The curiosity, anger and fear of the heroine makes her feels incredibly real – she’s not just a passive character through whom the story is observed. The plotting and pace draw the reader on and on and on, it’s an incredibly addictive read! I managed to read it and the Thirteenth in a very short time. The character interactions are also quite hilarious.

The dichotomy between the modernness of the town and normal life outside and that which goes on at the Crows, which involves old magic and bloodlines rife with inbreeding and family feuds, is incredibly done.

All in all, if you like characters with character, horrific occurrences and excellent writing, I cannot suggest this book (and its companions) enough!

~ 5 star Goodreads Review

I was blown away by this book, I just couldn’t put it down. There were so many twists and turns I didn’t see coming, I needed more. Carrie Rickards finds herself head over heels in love with a total wreck of a house (Fairwood, but the locals called it The Crows), not realising that her life would change drastically forever! The Crows is cursed, and Carrie needs to find out why. Well written and gripping from the start, this book will keep you wanting more. I’m very excited for the sequel. Buy UK and US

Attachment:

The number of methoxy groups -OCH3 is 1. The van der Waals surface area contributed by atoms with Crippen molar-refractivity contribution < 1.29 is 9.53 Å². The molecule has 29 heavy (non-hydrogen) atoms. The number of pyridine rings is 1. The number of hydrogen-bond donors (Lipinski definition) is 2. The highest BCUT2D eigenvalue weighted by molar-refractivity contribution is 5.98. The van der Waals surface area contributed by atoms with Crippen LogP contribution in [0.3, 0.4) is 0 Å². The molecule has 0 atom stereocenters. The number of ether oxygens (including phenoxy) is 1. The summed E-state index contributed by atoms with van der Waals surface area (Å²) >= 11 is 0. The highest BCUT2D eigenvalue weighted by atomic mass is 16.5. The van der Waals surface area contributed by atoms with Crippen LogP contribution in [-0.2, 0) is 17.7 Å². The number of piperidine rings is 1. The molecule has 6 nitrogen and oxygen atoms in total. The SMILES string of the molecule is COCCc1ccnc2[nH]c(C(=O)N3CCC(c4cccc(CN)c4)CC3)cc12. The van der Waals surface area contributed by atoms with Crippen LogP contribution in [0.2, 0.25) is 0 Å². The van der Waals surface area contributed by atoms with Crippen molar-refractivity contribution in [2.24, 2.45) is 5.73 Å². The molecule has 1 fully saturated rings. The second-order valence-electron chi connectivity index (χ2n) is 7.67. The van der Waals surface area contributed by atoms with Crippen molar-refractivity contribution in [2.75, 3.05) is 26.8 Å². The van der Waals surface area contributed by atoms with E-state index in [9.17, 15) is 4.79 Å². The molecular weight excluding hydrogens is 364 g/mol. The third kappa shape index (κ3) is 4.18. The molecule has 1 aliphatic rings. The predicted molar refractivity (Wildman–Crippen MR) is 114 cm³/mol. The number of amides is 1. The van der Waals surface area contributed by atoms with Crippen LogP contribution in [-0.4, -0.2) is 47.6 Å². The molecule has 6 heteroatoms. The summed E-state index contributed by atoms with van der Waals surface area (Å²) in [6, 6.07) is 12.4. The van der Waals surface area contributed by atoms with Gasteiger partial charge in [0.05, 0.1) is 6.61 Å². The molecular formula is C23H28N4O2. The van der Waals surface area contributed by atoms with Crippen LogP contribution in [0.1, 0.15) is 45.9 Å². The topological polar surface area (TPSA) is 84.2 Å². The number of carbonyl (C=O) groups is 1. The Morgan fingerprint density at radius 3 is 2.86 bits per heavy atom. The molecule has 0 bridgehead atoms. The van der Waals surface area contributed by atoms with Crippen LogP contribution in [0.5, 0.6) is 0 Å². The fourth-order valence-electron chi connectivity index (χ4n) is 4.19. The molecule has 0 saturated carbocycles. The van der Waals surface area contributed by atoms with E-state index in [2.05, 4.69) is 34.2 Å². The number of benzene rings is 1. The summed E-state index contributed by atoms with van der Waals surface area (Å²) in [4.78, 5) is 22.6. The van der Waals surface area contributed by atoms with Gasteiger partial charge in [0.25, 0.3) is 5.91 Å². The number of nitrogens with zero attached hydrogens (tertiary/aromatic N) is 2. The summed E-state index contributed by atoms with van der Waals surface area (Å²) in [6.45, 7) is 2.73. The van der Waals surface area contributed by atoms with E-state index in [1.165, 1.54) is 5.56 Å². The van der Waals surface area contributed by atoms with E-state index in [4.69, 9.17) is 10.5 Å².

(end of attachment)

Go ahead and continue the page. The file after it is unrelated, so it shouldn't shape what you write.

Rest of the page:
~ Red Cape Publishing’s Review

This is a fantastically surprising work of gothic horror. I loved it. Every single time I thought I had an idea of what the plot was doing the plot twisted around and bit me, gleefully. So for example, at the beginning we have Carrie Rickards, who has recently left a (terrible) relationship and somewhat impulsively/compulsively bought a crumbling ruin of a house (known as the Crows) and spent all her money doing it up. And so as a reader I thought “oh yeah, gothic horror, single woman in a spooky house it’s gonna do That Thing where it’s all Atmospheric and maybe there is a plausibly deniable ghost”. And then we get the POV of her neighbour, who knows that Carrie will die in 33 days because he read it in the entrails of the girl he just killed. And for the first of many times, I went “OH WHAT?!” It was GREAT!